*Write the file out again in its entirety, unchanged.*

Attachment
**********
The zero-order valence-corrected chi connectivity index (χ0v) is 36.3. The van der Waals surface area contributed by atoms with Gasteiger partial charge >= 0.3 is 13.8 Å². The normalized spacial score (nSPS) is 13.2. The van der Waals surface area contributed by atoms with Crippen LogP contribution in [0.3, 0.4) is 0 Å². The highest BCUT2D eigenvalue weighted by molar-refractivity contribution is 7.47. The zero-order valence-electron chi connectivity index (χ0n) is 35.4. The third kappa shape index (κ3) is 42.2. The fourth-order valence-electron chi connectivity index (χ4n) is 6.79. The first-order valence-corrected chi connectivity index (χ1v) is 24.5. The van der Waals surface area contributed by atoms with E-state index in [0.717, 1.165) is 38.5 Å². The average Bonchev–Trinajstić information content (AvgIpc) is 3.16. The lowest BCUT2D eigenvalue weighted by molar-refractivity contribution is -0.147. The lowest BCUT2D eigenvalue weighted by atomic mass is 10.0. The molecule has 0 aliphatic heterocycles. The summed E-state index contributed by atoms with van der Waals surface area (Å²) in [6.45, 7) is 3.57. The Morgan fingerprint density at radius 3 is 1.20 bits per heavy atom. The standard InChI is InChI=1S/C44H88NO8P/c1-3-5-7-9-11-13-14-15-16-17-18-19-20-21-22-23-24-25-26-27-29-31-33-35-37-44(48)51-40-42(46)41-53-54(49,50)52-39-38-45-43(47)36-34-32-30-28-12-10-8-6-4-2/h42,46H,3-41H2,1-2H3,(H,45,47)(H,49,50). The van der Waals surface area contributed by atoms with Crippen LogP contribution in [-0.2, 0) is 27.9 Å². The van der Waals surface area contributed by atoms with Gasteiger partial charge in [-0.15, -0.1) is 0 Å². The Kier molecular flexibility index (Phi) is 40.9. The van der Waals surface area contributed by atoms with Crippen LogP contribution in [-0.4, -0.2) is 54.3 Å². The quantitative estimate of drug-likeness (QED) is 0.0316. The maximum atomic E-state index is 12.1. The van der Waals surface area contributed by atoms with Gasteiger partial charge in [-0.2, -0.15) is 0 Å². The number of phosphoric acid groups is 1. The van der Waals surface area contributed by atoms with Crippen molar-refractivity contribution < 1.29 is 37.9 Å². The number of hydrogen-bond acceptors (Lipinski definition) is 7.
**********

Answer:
The zero-order valence-corrected chi connectivity index (χ0v) is 36.3. The van der Waals surface area contributed by atoms with Gasteiger partial charge >= 0.3 is 13.8 Å². The normalized spacial score (nSPS) is 13.2. The van der Waals surface area contributed by atoms with Crippen LogP contribution in [0.3, 0.4) is 0 Å². The highest BCUT2D eigenvalue weighted by molar-refractivity contribution is 7.47. The zero-order valence-electron chi connectivity index (χ0n) is 35.4. The third kappa shape index (κ3) is 42.2. The fourth-order valence-electron chi connectivity index (χ4n) is 6.79. The first-order valence-corrected chi connectivity index (χ1v) is 24.5. The van der Waals surface area contributed by atoms with E-state index in [0.717, 1.165) is 38.5 Å². The average Bonchev–Trinajstić information content (AvgIpc) is 3.16. The lowest BCUT2D eigenvalue weighted by molar-refractivity contribution is -0.147. The lowest BCUT2D eigenvalue weighted by atomic mass is 10.0. The molecule has 0 aliphatic heterocycles. The summed E-state index contributed by atoms with van der Waals surface area (Å²) in [6.45, 7) is 3.57. The Morgan fingerprint density at radius 3 is 1.20 bits per heavy atom. The standard InChI is InChI=1S/C44H88NO8P/c1-3-5-7-9-11-13-14-15-16-17-18-19-20-21-22-23-24-25-26-27-29-31-33-35-37-44(48)51-40-42(46)41-53-54(49,50)52-39-38-45-43(47)36-34-32-30-28-12-10-8-6-4-2/h42,46H,3-41H2,1-2H3,(H,45,47)(H,49,50). The van der Waals surface area contributed by atoms with Crippen LogP contribution in [-0.2, 0) is 27.9 Å². The van der Waals surface area contributed by atoms with Gasteiger partial charge in [-0.15, -0.1) is 0 Å². The Kier molecular flexibility index (Phi) is 40.9. The van der Waals surface area contributed by atoms with Crippen LogP contribution in [-0.4, -0.2) is 54.3 Å². The quantitative estimate of drug-likeness (QED) is 0.0316. The maximum atomic E-state index is 12.1. The van der Waals surface area contributed by atoms with Gasteiger partial charge in [-0.2, -0.15) is 0 Å². The number of phosphoric acid groups is 1. The van der Waals surface area contributed by atoms with Crippen molar-refractivity contribution < 1.29 is 37.9 Å². The number of hydrogen-bond acceptors (Lipinski definition) is 7.